It has been a long-standing puzzle how the smallest galaxies in the Universe have managed to continuously form stars at such a remarkably low rate – tiny galaxies like Leo P (pictured above) form approximately one star every 100,000 years! Making use of the DIRAC DIaL supercomputer, our research team has established how such low-levels of star formation arise because small dwarfs can stay quiescent for several billions of years, slowly accumulating gas in their centres. When this gas eventually collapses, star formation resumes at rates consistent with observations.
Through high-resolution computer simulations, we demonstrate that star formation in the very smallest dwarf galaxies is shut down in the early Universe as a result of heating and ionisation from the strong light of new-born stars, exploding stars and stellar winds. However, we find that this quiescent state can be temporary. Some of our simulated dwarf galaxies are able to slowly accumulate fresh fuel in the form of hydrogen gas, over many billions of years. Once a sufficient amount of gas has piled-up to overcome any residual heating, star-formation re-ignites and proceeds continuously until today. This scenario explains, for the first time, the puzzlingly low star formation rates observed in faint dwarf galaxies such as Leo P, Leo T, and others. The computational power provided by DIRAC DIaL was crucial to establish this result, allowing us to afford detailed modelling of the star formation and heating processes in these tiny galaxies, over the full lifetime of the Universe.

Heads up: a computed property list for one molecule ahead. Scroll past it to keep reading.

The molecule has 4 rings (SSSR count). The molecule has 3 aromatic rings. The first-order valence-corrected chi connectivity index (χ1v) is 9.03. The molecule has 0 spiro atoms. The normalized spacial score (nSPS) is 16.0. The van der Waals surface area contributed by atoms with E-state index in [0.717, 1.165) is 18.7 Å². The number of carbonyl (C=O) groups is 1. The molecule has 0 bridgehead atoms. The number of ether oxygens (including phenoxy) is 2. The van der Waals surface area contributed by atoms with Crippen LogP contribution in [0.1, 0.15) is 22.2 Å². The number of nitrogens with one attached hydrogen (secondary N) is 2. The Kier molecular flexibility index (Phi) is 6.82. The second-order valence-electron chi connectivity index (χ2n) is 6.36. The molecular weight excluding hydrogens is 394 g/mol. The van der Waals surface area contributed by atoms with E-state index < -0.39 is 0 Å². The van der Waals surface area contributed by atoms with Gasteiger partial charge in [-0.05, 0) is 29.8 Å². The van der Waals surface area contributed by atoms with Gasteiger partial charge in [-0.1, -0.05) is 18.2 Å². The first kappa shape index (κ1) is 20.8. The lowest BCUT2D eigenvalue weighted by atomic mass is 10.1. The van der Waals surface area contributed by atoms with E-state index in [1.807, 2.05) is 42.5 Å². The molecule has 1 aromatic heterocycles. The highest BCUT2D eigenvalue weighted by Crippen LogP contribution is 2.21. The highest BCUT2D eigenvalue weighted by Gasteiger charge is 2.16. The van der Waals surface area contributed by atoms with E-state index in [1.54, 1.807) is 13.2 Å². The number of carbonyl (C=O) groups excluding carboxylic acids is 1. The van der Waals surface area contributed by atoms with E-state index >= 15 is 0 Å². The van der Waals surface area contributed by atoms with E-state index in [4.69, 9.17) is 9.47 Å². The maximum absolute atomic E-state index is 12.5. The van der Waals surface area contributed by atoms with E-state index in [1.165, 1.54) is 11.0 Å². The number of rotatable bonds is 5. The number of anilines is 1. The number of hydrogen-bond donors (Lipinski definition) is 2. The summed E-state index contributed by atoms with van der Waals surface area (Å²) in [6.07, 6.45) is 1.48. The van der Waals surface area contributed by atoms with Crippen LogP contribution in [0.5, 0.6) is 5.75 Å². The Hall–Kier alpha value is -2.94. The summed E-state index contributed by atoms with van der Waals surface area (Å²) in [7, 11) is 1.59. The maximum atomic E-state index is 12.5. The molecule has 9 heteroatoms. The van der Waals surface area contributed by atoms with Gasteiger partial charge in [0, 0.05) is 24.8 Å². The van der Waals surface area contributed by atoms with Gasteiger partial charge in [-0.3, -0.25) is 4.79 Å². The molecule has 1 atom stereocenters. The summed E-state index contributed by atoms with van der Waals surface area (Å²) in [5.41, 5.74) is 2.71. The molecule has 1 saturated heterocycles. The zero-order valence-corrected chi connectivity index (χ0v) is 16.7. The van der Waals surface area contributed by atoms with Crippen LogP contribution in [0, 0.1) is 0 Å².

By deepening our understanding of dwarf galaxies, we gain new insights into how astrophysical processes, such as stellar explosions and the heating and cooling of cosmic gas, regulate galaxy formation. This work also opens the door to harnessing these galaxies as a new test of the “Big Bang” cosmological model. Further work is currently underway to predict how many such star-forming dwarfs exist in our Universe and how many will be discovered by the next generation of astronomical telescopes.